|Manhattan Life Insurance Building|
|Tallest in New York City from 1894 to 1899[I]|
|Preceded by||New York World Building|
|Surpassed by||Park Row Building|
|Location||64-70 Broadway, 17-19 New Street|
New York City, New York
|Demolished||1963 or 1964|
|Roof||348 ft (106 m)|
|Design and construction|
|Architect||Kimball & Thompson|
|Structural engineer||Charles Sooysmith|
The Manhattan Life Insurance Building was a 348 ft (106 m) tower at 64-66 Broadway in New York City completed in 1894 to the designs of the architects of Kimball & Thompson and slightly extended north in 1904 making its new address 64-70 Broadway. It was the first skyscraper to pass 330 ft (100 m) in Manhattan.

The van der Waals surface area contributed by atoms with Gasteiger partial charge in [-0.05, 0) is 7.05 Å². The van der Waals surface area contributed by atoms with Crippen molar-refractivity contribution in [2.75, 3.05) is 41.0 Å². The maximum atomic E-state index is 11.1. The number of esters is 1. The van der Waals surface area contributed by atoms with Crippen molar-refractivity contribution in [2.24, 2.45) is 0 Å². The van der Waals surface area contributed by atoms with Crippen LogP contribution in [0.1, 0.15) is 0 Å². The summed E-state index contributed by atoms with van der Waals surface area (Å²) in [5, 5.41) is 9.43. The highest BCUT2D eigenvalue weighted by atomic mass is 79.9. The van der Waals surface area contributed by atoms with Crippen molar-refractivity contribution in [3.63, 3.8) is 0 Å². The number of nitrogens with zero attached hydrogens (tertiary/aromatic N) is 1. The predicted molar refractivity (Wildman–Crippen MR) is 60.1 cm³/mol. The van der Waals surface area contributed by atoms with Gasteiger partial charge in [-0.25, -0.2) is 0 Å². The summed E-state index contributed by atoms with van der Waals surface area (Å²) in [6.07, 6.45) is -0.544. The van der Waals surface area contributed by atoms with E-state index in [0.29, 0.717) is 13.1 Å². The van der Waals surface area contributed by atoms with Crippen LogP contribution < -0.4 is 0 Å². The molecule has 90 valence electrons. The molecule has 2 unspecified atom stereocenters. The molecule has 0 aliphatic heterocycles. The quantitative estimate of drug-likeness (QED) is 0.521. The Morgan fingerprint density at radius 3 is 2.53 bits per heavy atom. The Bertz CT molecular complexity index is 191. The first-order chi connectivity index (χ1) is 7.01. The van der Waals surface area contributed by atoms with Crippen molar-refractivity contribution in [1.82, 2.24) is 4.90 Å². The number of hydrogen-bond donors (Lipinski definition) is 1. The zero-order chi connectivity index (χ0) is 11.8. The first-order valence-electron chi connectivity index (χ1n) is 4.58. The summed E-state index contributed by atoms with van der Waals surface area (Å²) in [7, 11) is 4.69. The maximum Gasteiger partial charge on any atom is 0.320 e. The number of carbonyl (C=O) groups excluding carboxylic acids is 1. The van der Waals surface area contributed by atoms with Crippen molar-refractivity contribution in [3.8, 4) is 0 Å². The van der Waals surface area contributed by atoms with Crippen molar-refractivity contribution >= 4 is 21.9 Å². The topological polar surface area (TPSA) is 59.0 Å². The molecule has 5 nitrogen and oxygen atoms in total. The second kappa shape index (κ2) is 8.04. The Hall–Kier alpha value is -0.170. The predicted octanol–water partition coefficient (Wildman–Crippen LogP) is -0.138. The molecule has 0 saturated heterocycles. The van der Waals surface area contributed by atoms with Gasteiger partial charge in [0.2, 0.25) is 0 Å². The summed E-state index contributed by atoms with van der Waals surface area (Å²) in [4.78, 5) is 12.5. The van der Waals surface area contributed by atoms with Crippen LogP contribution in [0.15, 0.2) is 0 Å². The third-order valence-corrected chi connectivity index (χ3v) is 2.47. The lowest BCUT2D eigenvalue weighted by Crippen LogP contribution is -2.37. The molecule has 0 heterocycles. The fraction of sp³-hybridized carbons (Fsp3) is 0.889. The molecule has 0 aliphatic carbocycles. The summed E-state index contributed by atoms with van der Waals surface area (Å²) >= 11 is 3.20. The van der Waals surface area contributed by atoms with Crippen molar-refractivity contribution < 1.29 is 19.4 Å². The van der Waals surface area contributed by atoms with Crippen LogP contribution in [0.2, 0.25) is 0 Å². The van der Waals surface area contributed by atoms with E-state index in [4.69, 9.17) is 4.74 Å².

The building was demolished to make way for an annex to the Irving Trust Company Building, now One Wall Street, completed in 1965. Sources vary about whether the year of demolition was 1963 or 1964. Ironically, Central Union had owned both its own headquarters and the previous One Wall until 1928; Central Union bought and moved to the Manhattan Life building to enable the sale of the other properties to Irving so that it could demolish them to make way for the current One Wall.
There were at least two intermediate sales. In 1926, the building was sold by Manhattan Life Insurance Company to Frederick Brown, who then re-sold it to the Manufacturer's Trust Company a few weeks later. Then, in 1928, Central Union Trust Company, whose headquarters adjoined the building to the north, bought it for an undisclosed sum, although the building was assessed at that time at $4 million.
New York World Building
| Tallest building in New York
Park Row Building